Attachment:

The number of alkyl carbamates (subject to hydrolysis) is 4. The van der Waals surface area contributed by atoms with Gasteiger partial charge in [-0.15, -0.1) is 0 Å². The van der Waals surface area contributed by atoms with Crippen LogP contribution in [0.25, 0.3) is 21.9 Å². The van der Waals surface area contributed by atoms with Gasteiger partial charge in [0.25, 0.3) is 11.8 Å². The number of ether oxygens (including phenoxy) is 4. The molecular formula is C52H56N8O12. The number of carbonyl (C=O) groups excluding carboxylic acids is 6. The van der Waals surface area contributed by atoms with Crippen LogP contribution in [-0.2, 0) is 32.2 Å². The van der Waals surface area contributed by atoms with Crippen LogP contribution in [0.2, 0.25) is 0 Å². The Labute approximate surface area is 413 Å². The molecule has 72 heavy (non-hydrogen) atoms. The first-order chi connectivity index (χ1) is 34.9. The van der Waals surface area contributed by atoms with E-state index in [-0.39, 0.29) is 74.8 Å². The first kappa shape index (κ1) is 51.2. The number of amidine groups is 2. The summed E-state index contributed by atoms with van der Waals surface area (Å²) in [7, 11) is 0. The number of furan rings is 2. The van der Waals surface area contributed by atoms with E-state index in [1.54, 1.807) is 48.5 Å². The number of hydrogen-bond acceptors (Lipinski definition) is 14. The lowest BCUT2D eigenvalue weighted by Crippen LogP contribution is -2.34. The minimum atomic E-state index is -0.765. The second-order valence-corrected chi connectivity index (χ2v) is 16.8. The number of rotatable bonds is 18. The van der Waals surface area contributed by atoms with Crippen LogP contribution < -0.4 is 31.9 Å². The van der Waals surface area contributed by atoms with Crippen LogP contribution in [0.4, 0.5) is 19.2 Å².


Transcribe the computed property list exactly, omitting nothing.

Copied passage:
The number of alkyl carbamates (subject to hydrolysis) is 4. The van der Waals surface area contributed by atoms with Gasteiger partial charge in [-0.15, -0.1) is 0 Å². The van der Waals surface area contributed by atoms with Crippen LogP contribution in [0.25, 0.3) is 21.9 Å². The van der Waals surface area contributed by atoms with Gasteiger partial charge in [0.25, 0.3) is 11.8 Å². The number of ether oxygens (including phenoxy) is 4. The molecular formula is C52H56N8O12. The number of carbonyl (C=O) groups excluding carboxylic acids is 6. The van der Waals surface area contributed by atoms with Crippen LogP contribution in [-0.2, 0) is 32.2 Å². The van der Waals surface area contributed by atoms with Crippen LogP contribution in [0.2, 0.25) is 0 Å². The Labute approximate surface area is 413 Å². The molecule has 72 heavy (non-hydrogen) atoms. The first-order chi connectivity index (χ1) is 34.9. The van der Waals surface area contributed by atoms with E-state index in [-0.39, 0.29) is 74.8 Å². The first kappa shape index (κ1) is 51.2. The number of amidine groups is 2. The summed E-state index contributed by atoms with van der Waals surface area (Å²) in [7, 11) is 0. The number of furan rings is 2. The van der Waals surface area contributed by atoms with E-state index in [1.54, 1.807) is 48.5 Å². The number of hydrogen-bond acceptors (Lipinski definition) is 14. The lowest BCUT2D eigenvalue weighted by Crippen LogP contribution is -2.34. The minimum atomic E-state index is -0.765. The second-order valence-corrected chi connectivity index (χ2v) is 16.8. The number of rotatable bonds is 18. The van der Waals surface area contributed by atoms with Crippen LogP contribution < -0.4 is 31.9 Å². The van der Waals surface area contributed by atoms with Crippen LogP contribution in [0.4, 0.5) is 19.2 Å².